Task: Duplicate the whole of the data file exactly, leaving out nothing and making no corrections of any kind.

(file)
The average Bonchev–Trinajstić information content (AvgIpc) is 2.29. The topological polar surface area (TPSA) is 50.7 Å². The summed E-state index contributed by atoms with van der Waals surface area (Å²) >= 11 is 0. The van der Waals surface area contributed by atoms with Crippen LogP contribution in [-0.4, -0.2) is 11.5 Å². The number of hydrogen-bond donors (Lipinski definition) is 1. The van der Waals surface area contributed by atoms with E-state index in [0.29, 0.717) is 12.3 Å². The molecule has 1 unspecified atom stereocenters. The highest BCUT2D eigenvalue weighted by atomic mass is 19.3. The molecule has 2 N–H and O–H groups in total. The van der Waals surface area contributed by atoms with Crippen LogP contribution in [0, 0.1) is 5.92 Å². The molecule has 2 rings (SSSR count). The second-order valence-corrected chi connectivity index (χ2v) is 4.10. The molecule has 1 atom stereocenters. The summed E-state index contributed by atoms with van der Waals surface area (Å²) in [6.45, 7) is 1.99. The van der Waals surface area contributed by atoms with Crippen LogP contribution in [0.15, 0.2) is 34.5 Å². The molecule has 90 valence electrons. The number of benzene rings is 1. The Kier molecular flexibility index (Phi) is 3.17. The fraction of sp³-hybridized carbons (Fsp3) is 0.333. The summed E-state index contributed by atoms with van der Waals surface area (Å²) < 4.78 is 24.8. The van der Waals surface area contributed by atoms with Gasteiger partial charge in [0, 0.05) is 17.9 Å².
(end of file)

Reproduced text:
The average Bonchev–Trinajstić information content (AvgIpc) is 2.29. The topological polar surface area (TPSA) is 50.7 Å². The summed E-state index contributed by atoms with van der Waals surface area (Å²) >= 11 is 0. The van der Waals surface area contributed by atoms with Crippen LogP contribution in [-0.4, -0.2) is 11.5 Å². The number of hydrogen-bond donors (Lipinski definition) is 1. The van der Waals surface area contributed by atoms with E-state index in [0.29, 0.717) is 12.3 Å². The molecule has 1 unspecified atom stereocenters. The highest BCUT2D eigenvalue weighted by atomic mass is 19.3. The molecule has 2 N–H and O–H groups in total. The van der Waals surface area contributed by atoms with Crippen LogP contribution in [0, 0.1) is 5.92 Å². The molecule has 2 rings (SSSR count). The second-order valence-corrected chi connectivity index (χ2v) is 4.10. The molecule has 1 atom stereocenters. The summed E-state index contributed by atoms with van der Waals surface area (Å²) in [6.45, 7) is 1.99. The van der Waals surface area contributed by atoms with Crippen LogP contribution in [0.15, 0.2) is 34.5 Å². The molecule has 90 valence electrons. The number of benzene rings is 1. The Kier molecular flexibility index (Phi) is 3.17. The fraction of sp³-hybridized carbons (Fsp3) is 0.333. The summed E-state index contributed by atoms with van der Waals surface area (Å²) < 4.78 is 24.8. The van der Waals surface area contributed by atoms with Gasteiger partial charge in [0, 0.05) is 17.9 Å².